Meet the team that made the ads that helped fuel Glenn Youngkin’s GOP Virginia victory

Poolhouse CEO Will Ritter details the winning ad strategy that boosted Youngkin's campaign

Will Ritter says the phone’s been ringing off the hook since now Gov.-elect Glenn Youngkin's victory a week and a half ago in Virginia, where Republicans hadn't won statewide in a dozen years.

Ritter is a co-founder and CEO of the Poolhouse Agency, the team that created and produced roughly 40 ads for Youngkin, a first-time candidate who edged former Democratic Gov. Terry McAuliffe of Virginia. The race attracted heavy national attention and is seen as a bellwether ahead of next year’s midterm elections.


"Candidates and people who are looking to be candidates are obviously interested in how Youngkin did things differently and eager to get some tips, get some advice," Ritter told Fox News this week.

Ritter and Tim O'Toole, veterans of 2012 GOP presidential nominee Mitt Romney's campaign, founded Richmond, Virginia-based Poolhouse eight years ago. 

"We’re proud of all the work we’ve done," Ritter noted. But he acknowledged that "it’s fun to do a big race in an off-year election where a lot of people are paying attention. We’re really proud of what we were able to do."


"One thing that Youngkin did very smartly was getting started earlier, particularly with media," Ritter emphasized. "That means if you’re running in ’22 you need to be thinking how you’re going to get your message to people as soon as possible."

Ritter said that a key part of their strategy for Youngkin "was really about sticking to three core issues (safety, education and cost of living) and finding creative ways to talk about those three core issues."

He also spotlighted positivity.

Youngkin with his ad makers from Poolhouse Agency

Virginia Gov.-elect Glenn Youngkin with the Poolhouse Agency leadership. From left to right: Will Ritter, Danny Laub and Tim O'Toole.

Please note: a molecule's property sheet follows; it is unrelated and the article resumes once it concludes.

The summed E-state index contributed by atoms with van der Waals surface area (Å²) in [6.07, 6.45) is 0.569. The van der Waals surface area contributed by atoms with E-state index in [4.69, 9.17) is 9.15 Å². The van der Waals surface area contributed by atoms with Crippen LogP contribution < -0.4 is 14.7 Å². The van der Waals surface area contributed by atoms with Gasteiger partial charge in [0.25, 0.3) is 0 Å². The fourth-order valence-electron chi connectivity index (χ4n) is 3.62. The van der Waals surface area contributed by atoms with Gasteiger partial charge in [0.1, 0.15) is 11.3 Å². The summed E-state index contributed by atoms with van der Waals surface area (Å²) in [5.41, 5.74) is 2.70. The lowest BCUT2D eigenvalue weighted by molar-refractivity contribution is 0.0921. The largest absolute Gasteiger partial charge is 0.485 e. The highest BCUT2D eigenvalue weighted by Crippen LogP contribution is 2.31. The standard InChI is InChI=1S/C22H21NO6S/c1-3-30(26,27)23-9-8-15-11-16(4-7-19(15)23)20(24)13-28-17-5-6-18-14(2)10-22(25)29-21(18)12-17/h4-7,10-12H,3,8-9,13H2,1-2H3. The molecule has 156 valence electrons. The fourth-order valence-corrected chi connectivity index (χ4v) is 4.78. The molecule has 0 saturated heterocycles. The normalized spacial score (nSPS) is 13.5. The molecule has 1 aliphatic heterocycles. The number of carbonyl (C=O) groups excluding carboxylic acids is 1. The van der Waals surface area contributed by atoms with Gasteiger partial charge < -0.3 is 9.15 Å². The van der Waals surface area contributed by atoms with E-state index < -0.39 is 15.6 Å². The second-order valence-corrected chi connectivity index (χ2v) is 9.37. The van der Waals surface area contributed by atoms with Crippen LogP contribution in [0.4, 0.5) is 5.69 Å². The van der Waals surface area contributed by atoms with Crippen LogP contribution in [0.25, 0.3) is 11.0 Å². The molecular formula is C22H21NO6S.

Ritter said the Poolhouse team did an analysis of past Virginia gubernatorial elections, and "overwhelmingly better poll numbers and better results on Election Day had a relationship to how positive you were and how early you started."

"Because Glenn was a positive guy with a positive message it was pretty easy to say in these three buckets of safety, education, cost of living, what are creative ways we can frame the race and drive the conversation so we aren’t just answering press questions and attacks that we knew were going to come from a political animal like Terry McAuliffe," Ritter noted.


He added that another part of "the strategy was to frame the race as bigger than Republican versus Democrat, but outsider versus status quo. We did that with an eye catching ad at the beginning where Glenn was walking through a bunch of zombie like career politicians in a concept spot. We also ended the campaign with a version of that, but this time he was marching with regular Virginians."

Ritter emphasized the goal was to come up with "creative approaches that cut through the clutter."

In the wake of Youngkin’s victory, national Republicans see his emphasis on tapping into the anger of parents over decisions by their local school boards as a blueprint of how to run campaigns in next year’s midterms, when the GOP aims to win back majorities in the House of Representatives and Senate.

Amid a year and a half of frustration over school closures and mask mandates due to the coronavirus pandemic and the push by conservatives nationwide to target race-focused curricula, Republicans now see education and parents’ rights as a winning issue to try and recapture suburban voters who fled the GOP during Donald Trump’s White House tenure. 

An unforced error by McAuliffe further fueled the GOP fire, as Republicans quickly spotlighted a clip from the second and final debate between the two candidates where the former governor said, "I don’t think parents should be telling schools what they should teach."

"I think everybody on the campaign knew it immediately. Phones started ringing. Email traffic started buzzing. Heck, Twitter started telling me to make it into an ad. Random people who just watched the race," Ritter recollected.

The McAuliffe gaffe was a gift to Poolhouse.

"The thing about criticizing your opponent, voters hear a lot of it and they take it with a grain of salt. If you say that someone’s not with parents, it’s your opinion and you’re obviously politically biased to say that," Ritter said. "But we had a clip with him in his own words saying something that was clearly taking sides against parents and schools."

"I think the worst thing that Terry did was that he did not try to fix it. He doubled down on it for a month. And then he put out an ad whining about being taken out of context," Ritter argued.

And Ritter argued the case that McAuliffe "didn’t learn the lesson that parents were sick of a year of being bullied around and feeling like they didn’t have control over their schools and the curriculum, and we took advantage of that."


Looking forward, Ritter said the Poolhouse team is "excited for the next cycle."

"Let’s get with people, and instead of sitting around and waiting to see where the political winds blow, just start saying what you believe in," he said. "Keep it simple, keep it creative, and if we can have a chance to do that for good people and good candidates as often as we can, we’re going to do it."